I’d love to be able to hear the Truth album without having to hear Rod Stewart’s voice. Jeff didn’t hesitate humiliating Rod when I saw them on stage together on Jeff’s first U.S.A. tour (it was well-deserved). But I did get to hear Nicky Hopkins play piano that night, so it was worth enduring Rod.
Without Rod Stewart-does a version even exist?
I always thought the psuedo "live" recordings were odd-like what's on the Truth album.
The only "other" version that comes up in Google search is an actual "live" version
which is much better than the fake live studio version.
Jeff Beck in full Jeff Beck mode.
Perhaps it’s just me @loomisjohnson, but Rod has always struck me as one of the thousands of guys who try too hard to sound "soulful" (black). I can understand wanting to have the gravitas of Big Joe Turner and/or Ray Charles, but a skinny little kid from England who dresses like a girl (frilly shirts, satin bell bottoms, shag/rooster hairdo) can hardly expect to pull that off.
Rod has that "gravelly" texture in his voice, but that’s just on the surface. There’s no depth to his voice, unlike Richard Manuel, who did sound very Ray Charles-influenced, but who expressed sincere emotion, including pain. Clapton heard it in Richard’s singing, and so do I. Rod sounds no better to me than Michael Bolton: fake emoting. I’ve never understood why The Faces brought in Rod Stewart. They had a perfectly good singer in Steve Marriot. Far better than Rod, imo.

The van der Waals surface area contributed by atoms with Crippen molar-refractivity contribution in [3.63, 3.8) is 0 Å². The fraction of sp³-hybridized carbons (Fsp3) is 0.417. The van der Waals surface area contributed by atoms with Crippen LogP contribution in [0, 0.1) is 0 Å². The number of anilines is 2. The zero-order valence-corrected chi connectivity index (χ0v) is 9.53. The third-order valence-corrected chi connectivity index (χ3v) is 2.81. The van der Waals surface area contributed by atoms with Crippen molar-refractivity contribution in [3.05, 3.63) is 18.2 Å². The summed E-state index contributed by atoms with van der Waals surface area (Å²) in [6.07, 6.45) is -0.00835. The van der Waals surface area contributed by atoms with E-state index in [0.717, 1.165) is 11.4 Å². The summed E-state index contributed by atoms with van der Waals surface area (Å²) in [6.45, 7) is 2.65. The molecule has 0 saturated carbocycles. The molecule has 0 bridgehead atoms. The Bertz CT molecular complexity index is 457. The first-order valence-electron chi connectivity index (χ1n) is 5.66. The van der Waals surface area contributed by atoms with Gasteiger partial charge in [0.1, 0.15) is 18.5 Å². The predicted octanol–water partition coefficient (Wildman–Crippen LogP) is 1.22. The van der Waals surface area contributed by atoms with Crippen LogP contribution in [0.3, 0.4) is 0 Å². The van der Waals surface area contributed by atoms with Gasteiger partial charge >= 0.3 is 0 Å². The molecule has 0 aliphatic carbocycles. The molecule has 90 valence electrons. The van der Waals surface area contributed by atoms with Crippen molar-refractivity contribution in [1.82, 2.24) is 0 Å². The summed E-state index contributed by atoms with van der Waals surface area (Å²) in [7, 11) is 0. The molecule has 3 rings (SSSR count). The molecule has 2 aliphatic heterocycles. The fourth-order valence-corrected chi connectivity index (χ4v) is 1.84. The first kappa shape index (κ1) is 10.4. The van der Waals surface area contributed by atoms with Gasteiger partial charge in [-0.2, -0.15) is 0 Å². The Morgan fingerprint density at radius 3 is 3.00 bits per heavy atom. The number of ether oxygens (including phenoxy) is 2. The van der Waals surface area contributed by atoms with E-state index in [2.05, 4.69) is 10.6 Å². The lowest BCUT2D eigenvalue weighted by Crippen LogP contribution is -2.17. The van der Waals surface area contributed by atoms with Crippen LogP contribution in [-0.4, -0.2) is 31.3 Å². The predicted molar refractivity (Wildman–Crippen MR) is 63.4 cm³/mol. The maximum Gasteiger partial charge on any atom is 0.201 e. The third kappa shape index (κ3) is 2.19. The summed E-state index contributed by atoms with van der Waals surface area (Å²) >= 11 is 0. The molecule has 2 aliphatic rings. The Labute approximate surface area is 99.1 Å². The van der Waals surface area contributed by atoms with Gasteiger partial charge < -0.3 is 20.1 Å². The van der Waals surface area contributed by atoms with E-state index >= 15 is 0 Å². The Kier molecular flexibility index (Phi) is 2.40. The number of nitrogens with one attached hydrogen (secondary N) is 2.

Of the UK guys, I’ll take Van Morrison and Gary Brooker. You know, men 😉 .
Have you heard a 1st UK press of Truth on the EMI/Columbia label (blue/black graphics)? It sounds profoundly better than any other version I have heard-- real stage, real bass, real depth. I have no idea what those sell for now- when I bought my copy the trick was finding a clean player.
It is a revelation if you like this album, Rod or not. (I actually like his early stuff).
The early Rod Stewart was great at phrasing. He had that ability to punch a word in the lyric that got the listener to focus and could elevate the content of the lyrics. Some critics compared him to Sinatra in that regard.
@bdp24 i agree with you on the greatness of steve marriott, who may be the best rock voice of the 60s/early 70s, but he was very obviously (if adeptly) aping his black influences. stewart, otoh, never struck me as especially derivative--if nothing else he had his own sound. which, of course, you may not like, but it is distinctive.
as for richard manuel, he was likewise incredible, but unlike others i never heard that much ray charles in his voice
I agree @loomisjohnson, I don’t directly hear Ray Charles in Richard Manuel’s voice. That’s a good thing! He internalized it, deep down inside, and it came out as his own voice. As did Van Morrison. By the way, Van and Richard trade lines in The Band’s "4% Pantomime" on their Cahoots album. Two great singers, a great band, and a good song. Who could ask for anything more! The depth of feeling and mutual admiration and love when Van sings "Oh Richard" and Richard sings "Belfast cowboy" brings me to tears.
I have to admit my opinion of Rod (and many "like" him) being influenced by my utter contempt for "Rock Star posturing". That’s was one reason I loved The Ramones showing up. Speaking of fashion: Did anyone else find it funny when all 4 Beatles suddenly had mustaches at the same time? What a coincidence. 😉